Following the securing of the port, Rupert's force crossed the Pennines to York and then to Marston Moor where it was defeated. This battle effectively ended the Royalist domination of Yorkshire. It is quite possible that Marston Moor saw the last of Cowpland's service to the king. While Goring's cavalry was effective at Marston Moor, Sir Charles Lucas's cavalry suffered heavily fighting against the Scottish infantry and it could well be that this was how Cowpland received his wounds.

John Prince

We know nothing about John Prince except that he signed the attestation of Thomas Cowpland with the addendum that he signed as "Being in the same troup". From that we can infer that he was a cavalryman. The fact that he did not apply for a pension (as far as we know) may imply that he was either not wounded or made sufficient recovery that he was not incapable of supporting himself in later life. Can we also conclude that, if this is the case, he was able to serve until at least Marston Moor or later.
The parish register refers to several John Princes in the period before the civil war and some fifty years after. Only one entry seems to apply to the John Prince with whom we are concerned:

marriage of "John Prince of Barwicke in Elmett and Marie Jennisonne of Garfourth" on 20th October 1641.
burial of "William, the sonne of John Prince of Barwicke in Elmett" on 14th September 1641

It would appear that he had no children born in the parish and that he died elsewhere. There is no indication that he is related to the two other Princes who are in this article.

Robert Prince

Robert Prince served under "John Bellasses Regiment of foot in Captain Vouls Company at Edgehill battle also in Captain Thwengs Troop in Sir Walter Vavasour Regiment". He was also at Pontefract Castle in Captain Musgrave's Troop in Sir John Kidmans Regiment "during which time he received divers hurts".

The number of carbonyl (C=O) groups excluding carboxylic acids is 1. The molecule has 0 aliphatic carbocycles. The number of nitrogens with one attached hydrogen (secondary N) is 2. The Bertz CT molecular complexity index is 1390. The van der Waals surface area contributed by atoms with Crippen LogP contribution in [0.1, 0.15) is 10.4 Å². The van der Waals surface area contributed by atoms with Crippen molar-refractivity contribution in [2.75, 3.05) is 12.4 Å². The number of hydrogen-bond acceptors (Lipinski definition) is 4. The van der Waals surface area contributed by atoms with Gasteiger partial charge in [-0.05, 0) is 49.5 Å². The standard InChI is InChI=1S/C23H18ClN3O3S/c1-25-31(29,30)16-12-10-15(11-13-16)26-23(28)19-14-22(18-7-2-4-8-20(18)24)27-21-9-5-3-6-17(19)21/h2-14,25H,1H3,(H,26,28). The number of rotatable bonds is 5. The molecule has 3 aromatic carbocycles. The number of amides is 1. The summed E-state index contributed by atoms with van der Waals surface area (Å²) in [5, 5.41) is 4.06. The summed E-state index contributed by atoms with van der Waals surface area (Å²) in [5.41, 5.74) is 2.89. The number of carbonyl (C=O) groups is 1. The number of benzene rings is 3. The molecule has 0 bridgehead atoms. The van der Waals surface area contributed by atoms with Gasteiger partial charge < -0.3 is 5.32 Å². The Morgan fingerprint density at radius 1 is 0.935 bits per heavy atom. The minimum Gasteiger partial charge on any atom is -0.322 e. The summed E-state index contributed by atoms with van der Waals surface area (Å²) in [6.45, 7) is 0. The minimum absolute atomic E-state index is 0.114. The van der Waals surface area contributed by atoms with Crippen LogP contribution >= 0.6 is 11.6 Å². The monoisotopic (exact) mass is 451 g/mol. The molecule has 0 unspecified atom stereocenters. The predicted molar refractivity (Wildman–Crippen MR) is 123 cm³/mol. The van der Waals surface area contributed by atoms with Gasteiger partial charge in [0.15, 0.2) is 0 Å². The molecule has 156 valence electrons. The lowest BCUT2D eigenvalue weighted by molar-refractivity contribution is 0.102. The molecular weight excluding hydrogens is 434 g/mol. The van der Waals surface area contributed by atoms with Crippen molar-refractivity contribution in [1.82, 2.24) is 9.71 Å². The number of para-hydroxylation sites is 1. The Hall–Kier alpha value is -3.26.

The parish registers record the following:

Margaret Prince wife of Robert Prince of Barwick buried 5th May 1672
Robert Prince of Barwick buried 3rd January 1693

In the submission for a pension in October 1672 it describes him as "now being aged above sixty two years and growne very poore". Thus he was born about 1610 and was over 80 when he died. It makes no mention about him being incapacitated by his wounds. Does this imply that being 62 he was regarded as being too old to earn a living?
He joined the royalist army right at the start of hostilities as an infantryman. The royalist infantry came under heavy cavalry attack from the rear at Edge Hill but he does not appear to have been wounded in that battle. He was in a regiment founded by John Bellasses who was born at Newburgh Grange and baptised in 1614 at nearby Coxwold although he was a roman catholic. He raised six regiments of horse and foot soldiers at his own expense at the outbreak of war. Before that he held the office of Member of Parliament (M.P.) for Thirsk between 1640 and 1642. He became a prominent commander in the royalist army and survived the war.
Robert Prince transferred from the infantry to the cavalry at some stage to a troop commanded by a local catholic landowner, Sir Walter Vavasour. It is uncertain whether this regiment was one of those formed by John Bellasses. Sir Walter signed an attestation for Robert Prince in 1672. The submission informs us that while a cavalryman he served under Captain Thweng. We know of a roman catholic, Thomas Thweng (Thwenge or Thwing) who was the son of George Thweng of Kilton Castle, Cleveland and Heworth Hall, Yorkshire, and Anne, the daughter of Sir John Gascoigne, the first baronet. Thomas was born in 1625 and was ordained at Douai, coming to the mission in England in 1665 (see Barwick No. 74). It is possible that it was the same person although he would have been 19 years of age when the war began. He was a catholic in a catholic-led cavalry regiment and was well connected with local catholic families.
At the end of his service, Robert Prince served at Pontefract Castle in a different cavalry regiment. We know little about his service there nor about his commanding officers. Held by royalists, Pontefract castle was besieged by a parliamentarian army from Christmas Day 1644 until 1st March 1645 when fresh royalist forces came to the relief of the garrison in the castle. Just 10 days after the raising of the first siege, the second siege began and lasted until 19th July 1645, the royalist garrison having been starved into submission. In July 1648, Pontefract was recaptured by local Royalists during Second Civil War. The third siege of Pontefract finally ended in March 1649.